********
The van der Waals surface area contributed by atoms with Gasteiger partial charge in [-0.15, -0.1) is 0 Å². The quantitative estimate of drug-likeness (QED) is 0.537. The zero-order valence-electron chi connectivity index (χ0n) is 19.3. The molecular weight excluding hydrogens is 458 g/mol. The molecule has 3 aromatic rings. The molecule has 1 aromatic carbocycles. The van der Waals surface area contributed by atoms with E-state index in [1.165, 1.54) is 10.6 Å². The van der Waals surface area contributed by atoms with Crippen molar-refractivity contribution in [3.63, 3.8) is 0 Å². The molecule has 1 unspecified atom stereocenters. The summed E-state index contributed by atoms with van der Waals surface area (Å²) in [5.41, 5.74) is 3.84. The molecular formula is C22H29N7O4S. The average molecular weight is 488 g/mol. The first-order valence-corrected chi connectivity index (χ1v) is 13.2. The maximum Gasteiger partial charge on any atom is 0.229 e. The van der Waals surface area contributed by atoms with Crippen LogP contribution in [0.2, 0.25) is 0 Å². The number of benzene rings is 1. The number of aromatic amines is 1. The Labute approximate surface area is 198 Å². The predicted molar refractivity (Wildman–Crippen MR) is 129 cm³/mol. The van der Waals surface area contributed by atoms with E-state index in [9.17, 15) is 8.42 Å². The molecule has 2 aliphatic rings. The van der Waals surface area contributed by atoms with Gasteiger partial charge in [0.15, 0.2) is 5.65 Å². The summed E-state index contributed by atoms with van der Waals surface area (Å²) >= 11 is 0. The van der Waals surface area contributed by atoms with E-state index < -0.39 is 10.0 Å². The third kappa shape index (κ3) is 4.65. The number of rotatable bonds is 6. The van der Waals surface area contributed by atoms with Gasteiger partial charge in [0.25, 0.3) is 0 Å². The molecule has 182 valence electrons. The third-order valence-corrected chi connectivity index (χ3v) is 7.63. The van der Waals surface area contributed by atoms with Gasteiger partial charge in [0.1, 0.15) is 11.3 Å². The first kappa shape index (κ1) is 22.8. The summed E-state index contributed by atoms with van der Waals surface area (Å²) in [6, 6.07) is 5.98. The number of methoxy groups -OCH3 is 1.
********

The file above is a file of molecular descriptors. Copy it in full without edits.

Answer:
The van der Waals surface area contributed by atoms with Gasteiger partial charge in [-0.15, -0.1) is 0 Å². The quantitative estimate of drug-likeness (QED) is 0.537. The zero-order valence-electron chi connectivity index (χ0n) is 19.3. The molecular weight excluding hydrogens is 458 g/mol. The molecule has 3 aromatic rings. The molecule has 1 aromatic carbocycles. The van der Waals surface area contributed by atoms with E-state index in [1.165, 1.54) is 10.6 Å². The van der Waals surface area contributed by atoms with Crippen molar-refractivity contribution in [3.63, 3.8) is 0 Å². The molecule has 1 unspecified atom stereocenters. The summed E-state index contributed by atoms with van der Waals surface area (Å²) in [5.41, 5.74) is 3.84. The molecular formula is C22H29N7O4S. The average molecular weight is 488 g/mol. The first-order valence-corrected chi connectivity index (χ1v) is 13.2. The maximum Gasteiger partial charge on any atom is 0.229 e. The van der Waals surface area contributed by atoms with Crippen LogP contribution in [0.2, 0.25) is 0 Å². The number of benzene rings is 1. The number of aromatic amines is 1. The Labute approximate surface area is 198 Å². The predicted molar refractivity (Wildman–Crippen MR) is 129 cm³/mol. The van der Waals surface area contributed by atoms with E-state index in [9.17, 15) is 8.42 Å². The molecule has 2 aliphatic rings. The van der Waals surface area contributed by atoms with Gasteiger partial charge in [0.15, 0.2) is 5.65 Å². The summed E-state index contributed by atoms with van der Waals surface area (Å²) >= 11 is 0. The van der Waals surface area contributed by atoms with E-state index < -0.39 is 10.0 Å². The third kappa shape index (κ3) is 4.65. The number of rotatable bonds is 6. The van der Waals surface area contributed by atoms with Gasteiger partial charge in [0.25, 0.3) is 0 Å². The molecule has 182 valence electrons. The third-order valence-corrected chi connectivity index (χ3v) is 7.63. The van der Waals surface area contributed by atoms with Gasteiger partial charge in [0.1, 0.15) is 11.3 Å². The first kappa shape index (κ1) is 22.8. The summed E-state index contributed by atoms with van der Waals surface area (Å²) in [6, 6.07) is 5.98. The number of methoxy groups -OCH3 is 1.